Beautiful Thinkers: Cannon, Stylist
On the changing role of fashion and the enduring power of optimism
I met Cannon (he goes by his last name only) nearly a decade ago when he styled our first shoot for our client Brizo. I could tell he had vision for the future of fashion. It was an interesting lesson for me to understand that stylists can drive fashion. Together, we crafted a plan for Brizo to sponsor the young, and at the time relatively unknown, fashion designer Jason Wu.
Our instincts proved to be spot on. In 2009, Jason rose to fame when he dressed Michelle Obama for her husband’s Inauguration Ball — and again several times throughout the Obama presidency. Ten years later, Brizo still enjoys a strong relationship with Jason, and his incredible career trajectory has helped raise the brand’s profile as a leader in lifestyle fashion.
Over the past decade, Cannon has played an ongoing role in our work for the Brizo brand. Working with him has been a luxury — one of the richest, most enjoyable partnerships of my career. We recently carved out some time to catch up, and I asked Cannon to reflect on the changing fashion industry.
Who drives fashion today?
It’s different now. Before, top-tier magazines used to determine the trends. Today, fashion comes from multiple sources and multiple points of view. Everyone is more fashionable now as opposed to twenty years ago because everything is at your fingertips.
From a stylist perspective, there are stylists that still just do fashion editorial. Then there are celebrity stylists who are a little more powerful, as seen in Hollywood Reporter. Then you have the stylists who wield the power of what’s driving fashion across several industries.
Refinery 29 is an example of a fashion blog that is a driving force in fashion. Socialite Olivia Palermo and Bryanboy are also on the forefront of what’s fashionable. Then you have Chiara, the biggest blogger in fashion today. She’s the highest paid blogger and influencer.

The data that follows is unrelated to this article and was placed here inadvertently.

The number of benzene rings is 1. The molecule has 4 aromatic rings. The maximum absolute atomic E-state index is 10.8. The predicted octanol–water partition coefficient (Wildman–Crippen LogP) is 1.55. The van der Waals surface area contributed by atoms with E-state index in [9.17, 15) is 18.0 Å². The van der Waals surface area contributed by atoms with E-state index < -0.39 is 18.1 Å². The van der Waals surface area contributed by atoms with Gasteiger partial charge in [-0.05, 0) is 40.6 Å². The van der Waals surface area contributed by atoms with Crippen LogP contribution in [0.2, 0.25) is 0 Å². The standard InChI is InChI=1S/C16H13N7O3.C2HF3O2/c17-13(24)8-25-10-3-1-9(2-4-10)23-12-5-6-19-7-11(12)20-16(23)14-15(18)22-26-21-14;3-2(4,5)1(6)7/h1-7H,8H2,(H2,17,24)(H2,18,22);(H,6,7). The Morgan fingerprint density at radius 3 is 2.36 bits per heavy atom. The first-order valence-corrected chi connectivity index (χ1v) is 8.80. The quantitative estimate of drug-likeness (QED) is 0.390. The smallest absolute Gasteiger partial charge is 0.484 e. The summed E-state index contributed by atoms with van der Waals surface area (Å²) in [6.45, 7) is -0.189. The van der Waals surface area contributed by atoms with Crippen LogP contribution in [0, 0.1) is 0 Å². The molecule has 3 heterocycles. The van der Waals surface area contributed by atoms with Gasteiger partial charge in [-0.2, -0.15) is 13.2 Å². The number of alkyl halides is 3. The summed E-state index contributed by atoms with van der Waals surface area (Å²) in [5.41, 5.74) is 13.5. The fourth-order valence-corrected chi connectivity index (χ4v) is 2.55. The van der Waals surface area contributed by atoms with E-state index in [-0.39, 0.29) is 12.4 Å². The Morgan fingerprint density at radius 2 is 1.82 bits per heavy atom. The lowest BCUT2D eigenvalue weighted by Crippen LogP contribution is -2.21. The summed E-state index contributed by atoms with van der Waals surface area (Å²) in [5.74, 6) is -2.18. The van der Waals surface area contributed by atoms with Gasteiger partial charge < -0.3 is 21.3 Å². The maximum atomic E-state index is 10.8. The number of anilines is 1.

Celebrities and musicians drive fashion and commerce. Everyone has a clothing line or a jewelry line that is extremely successful. Kylie Jenner has a lipstick and beauty line that did one billion dollars in sales. And before that whole trend started, Jessica Simpson created her own shoe line that was affordably priced. And now she’s made three-quarters of a billion dollars. Rihanna recently created quite a stir with her PUMA Fenty collection debut at fashion week in NYC.
Celebrities will probably continue to influence fashion, but are we also seeing the rise of the supermodel again?
Kaia Gerber, Cindy Crawford’s daughter, is bringing the supermodel back. There was a time with Gigi and Kendall, but now it’s becoming more Bella and Kaia out of the gate.
The whole idea of supermodels has changed since Linda and Naomi and Claudia were around because they became famous over a longer time frame. Now someone can become famous in a couple of weeks with Instagram.
How has the real-time world social media has created impacted fashion week?
Two to three seasons ago, designers were all up in arms. Instagram and Snapchat have created an on-demand fashion world because people can see what’s happening on the runways right away.
Burberry was one of the first to have a collection where everything was available immediately, but not everyone could do that. You’re rolling the dice and thinking, “Well, let’s make 1500 of this one coat and hope it sells.” But then if it doesn’t do well, you’re stuck with all of this overstock.
Also, some of pieces you see in a show are just for dramatic purposes. That’s especially true in Paris, London and Milan. Couture will never be available on demand because it all has to be measured.